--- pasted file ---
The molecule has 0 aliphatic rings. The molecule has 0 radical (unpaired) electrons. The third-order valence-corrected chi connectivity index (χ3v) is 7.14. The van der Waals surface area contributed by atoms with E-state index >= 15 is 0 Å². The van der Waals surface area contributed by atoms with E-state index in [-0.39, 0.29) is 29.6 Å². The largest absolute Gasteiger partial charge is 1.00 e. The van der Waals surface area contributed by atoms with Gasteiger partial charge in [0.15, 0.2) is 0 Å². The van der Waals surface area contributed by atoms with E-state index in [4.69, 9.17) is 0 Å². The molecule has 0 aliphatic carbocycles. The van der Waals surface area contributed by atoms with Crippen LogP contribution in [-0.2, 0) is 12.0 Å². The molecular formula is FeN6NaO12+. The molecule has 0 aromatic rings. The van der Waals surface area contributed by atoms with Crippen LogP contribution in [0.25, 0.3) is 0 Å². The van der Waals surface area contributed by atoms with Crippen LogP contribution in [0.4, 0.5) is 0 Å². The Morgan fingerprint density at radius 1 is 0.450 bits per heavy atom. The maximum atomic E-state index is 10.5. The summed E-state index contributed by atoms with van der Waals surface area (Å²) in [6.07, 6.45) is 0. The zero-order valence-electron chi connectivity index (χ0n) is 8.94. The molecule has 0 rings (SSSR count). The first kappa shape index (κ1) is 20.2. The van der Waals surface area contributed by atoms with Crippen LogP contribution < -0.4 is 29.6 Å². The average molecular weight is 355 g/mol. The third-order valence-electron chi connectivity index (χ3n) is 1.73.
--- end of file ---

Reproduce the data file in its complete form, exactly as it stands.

The molecule has 0 aliphatic rings. The molecule has 0 radical (unpaired) electrons. The third-order valence-corrected chi connectivity index (χ3v) is 7.14. The van der Waals surface area contributed by atoms with E-state index >= 15 is 0 Å². The van der Waals surface area contributed by atoms with E-state index in [-0.39, 0.29) is 29.6 Å². The largest absolute Gasteiger partial charge is 1.00 e. The van der Waals surface area contributed by atoms with Gasteiger partial charge in [0.15, 0.2) is 0 Å². The van der Waals surface area contributed by atoms with E-state index in [4.69, 9.17) is 0 Å². The molecule has 0 aliphatic carbocycles. The van der Waals surface area contributed by atoms with Crippen LogP contribution in [-0.2, 0) is 12.0 Å². The molecular formula is FeN6NaO12+. The molecule has 0 aromatic rings. The van der Waals surface area contributed by atoms with Crippen LogP contribution in [0.25, 0.3) is 0 Å². The van der Waals surface area contributed by atoms with Crippen LogP contribution in [0.4, 0.5) is 0 Å². The Morgan fingerprint density at radius 1 is 0.450 bits per heavy atom. The maximum atomic E-state index is 10.5. The summed E-state index contributed by atoms with van der Waals surface area (Å²) in [6.07, 6.45) is 0. The zero-order valence-electron chi connectivity index (χ0n) is 8.94. The molecule has 0 rings (SSSR count). The first kappa shape index (κ1) is 20.2. The van der Waals surface area contributed by atoms with Crippen LogP contribution < -0.4 is 29.6 Å². The average molecular weight is 355 g/mol. The third-order valence-electron chi connectivity index (χ3n) is 1.73.